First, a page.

Another Update on Subclinical Hypothyroidism in Pregnancy

Thyroid DiseaseWe have blogged previously about the ongoing debate regarding the treatment of subclinical hypothyroidism in pregnancy (here and here).  In brief, there was a study published in 1999 that demonstrated that 7-9 year old children, from women with abnormal thyroid measurements during pregnancy, performed slightly less well than the control children on 15 IQ tests. Of the 62 women with thyroid disease who were not treated for their hypothyroidism 48 had children who had significantly lower IQ scores than the control children. This report led to a number of follow-up studies to support or refute this study.

Another one of the follow-up studies was recently published in the New England Journal of Medicine.  The authors screened women <20 weeks gestation for: subclinical hypothyroidism TSH ≥4 IU/L with normal fT4 (n=677); and women with hypothyroxinemia normal TSH with fT4 <0.86 ng/dL (n=526). Women in those two groups were then randomly assigned to receive levothyroxine or placebo. The dosage was adjusted each month to maintain normal TSH or normal fT4 (depending on which arm of the study they were in). The children were then followed for 5 years. The authors found that in the subclinical hypothyroidism group, the median IQ in the treated group was 97 and 94 in the untreated group.  In the hypothyroxinemia group, the median IQ was 94 in the treated group and 91 in the untreated group. There were no significant differences between groups in either arm of the study suggesting that there was no benefit to treating.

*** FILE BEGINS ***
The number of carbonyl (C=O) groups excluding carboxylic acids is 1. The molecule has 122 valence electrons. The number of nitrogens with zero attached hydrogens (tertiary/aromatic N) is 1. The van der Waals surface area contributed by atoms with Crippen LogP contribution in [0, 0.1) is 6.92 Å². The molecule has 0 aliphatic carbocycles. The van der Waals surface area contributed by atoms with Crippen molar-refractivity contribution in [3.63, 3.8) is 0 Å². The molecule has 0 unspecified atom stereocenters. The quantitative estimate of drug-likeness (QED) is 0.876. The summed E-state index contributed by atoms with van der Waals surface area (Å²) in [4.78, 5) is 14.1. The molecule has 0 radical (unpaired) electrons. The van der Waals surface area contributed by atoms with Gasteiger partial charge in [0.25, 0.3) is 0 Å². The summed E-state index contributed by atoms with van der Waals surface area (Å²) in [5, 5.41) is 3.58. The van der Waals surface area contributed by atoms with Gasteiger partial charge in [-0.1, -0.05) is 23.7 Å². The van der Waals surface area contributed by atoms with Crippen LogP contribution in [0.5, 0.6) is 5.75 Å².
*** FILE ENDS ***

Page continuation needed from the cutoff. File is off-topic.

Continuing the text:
This study is consistent with the findings in the CATS trial which we have discussed previously. However, as discussed in an editorial about this article, both this study and the CATS trial are limited by the late initiation of treatment (17 weeks in this study). This is important because the fetal thyroid becomes active at 16-20 weeks of gestation, therefore the fetus relies on maternal T4 prior to that time.

The authors of the editorial concluded that because early intervention is feasible and may be beneficial, they still endorse the American Thyroid Association recommendations that suggest screening of certain high risk women and early treatment as indicated.  I suspect we will be blogging about this topic again in the future.

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